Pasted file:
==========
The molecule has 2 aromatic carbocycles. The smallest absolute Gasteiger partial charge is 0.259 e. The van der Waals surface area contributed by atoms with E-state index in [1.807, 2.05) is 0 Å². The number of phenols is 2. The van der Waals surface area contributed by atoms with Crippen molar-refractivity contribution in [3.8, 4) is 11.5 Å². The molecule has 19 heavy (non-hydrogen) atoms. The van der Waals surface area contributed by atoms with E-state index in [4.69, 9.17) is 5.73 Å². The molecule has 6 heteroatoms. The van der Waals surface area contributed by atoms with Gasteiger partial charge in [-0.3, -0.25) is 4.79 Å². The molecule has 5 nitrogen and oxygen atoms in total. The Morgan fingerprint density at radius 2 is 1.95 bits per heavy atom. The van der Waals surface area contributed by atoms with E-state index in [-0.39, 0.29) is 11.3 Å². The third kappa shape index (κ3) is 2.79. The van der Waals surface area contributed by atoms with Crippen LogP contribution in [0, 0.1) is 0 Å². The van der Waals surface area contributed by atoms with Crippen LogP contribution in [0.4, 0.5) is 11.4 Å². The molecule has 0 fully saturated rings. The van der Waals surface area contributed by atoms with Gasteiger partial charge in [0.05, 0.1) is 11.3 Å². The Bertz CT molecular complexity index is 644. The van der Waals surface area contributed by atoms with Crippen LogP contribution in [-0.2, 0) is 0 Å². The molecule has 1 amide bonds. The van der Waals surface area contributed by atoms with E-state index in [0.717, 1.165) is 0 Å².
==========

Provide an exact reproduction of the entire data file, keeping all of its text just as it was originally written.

The molecule has 2 aromatic carbocycles. The smallest absolute Gasteiger partial charge is 0.259 e. The van der Waals surface area contributed by atoms with E-state index in [1.807, 2.05) is 0 Å². The number of phenols is 2. The van der Waals surface area contributed by atoms with Crippen molar-refractivity contribution in [3.8, 4) is 11.5 Å². The molecule has 19 heavy (non-hydrogen) atoms. The van der Waals surface area contributed by atoms with E-state index in [4.69, 9.17) is 5.73 Å². The molecule has 6 heteroatoms. The van der Waals surface area contributed by atoms with Gasteiger partial charge in [-0.3, -0.25) is 4.79 Å². The molecule has 5 nitrogen and oxygen atoms in total. The Morgan fingerprint density at radius 2 is 1.95 bits per heavy atom. The van der Waals surface area contributed by atoms with E-state index in [-0.39, 0.29) is 11.3 Å². The third kappa shape index (κ3) is 2.79. The van der Waals surface area contributed by atoms with Crippen LogP contribution in [0, 0.1) is 0 Å². The van der Waals surface area contributed by atoms with Crippen LogP contribution in [0.4, 0.5) is 11.4 Å². The molecule has 0 fully saturated rings. The van der Waals surface area contributed by atoms with Gasteiger partial charge in [0.05, 0.1) is 11.3 Å². The Bertz CT molecular complexity index is 644. The van der Waals surface area contributed by atoms with Crippen LogP contribution in [-0.2, 0) is 0 Å². The molecule has 1 amide bonds. The van der Waals surface area contributed by atoms with E-state index in [0.717, 1.165) is 0 Å².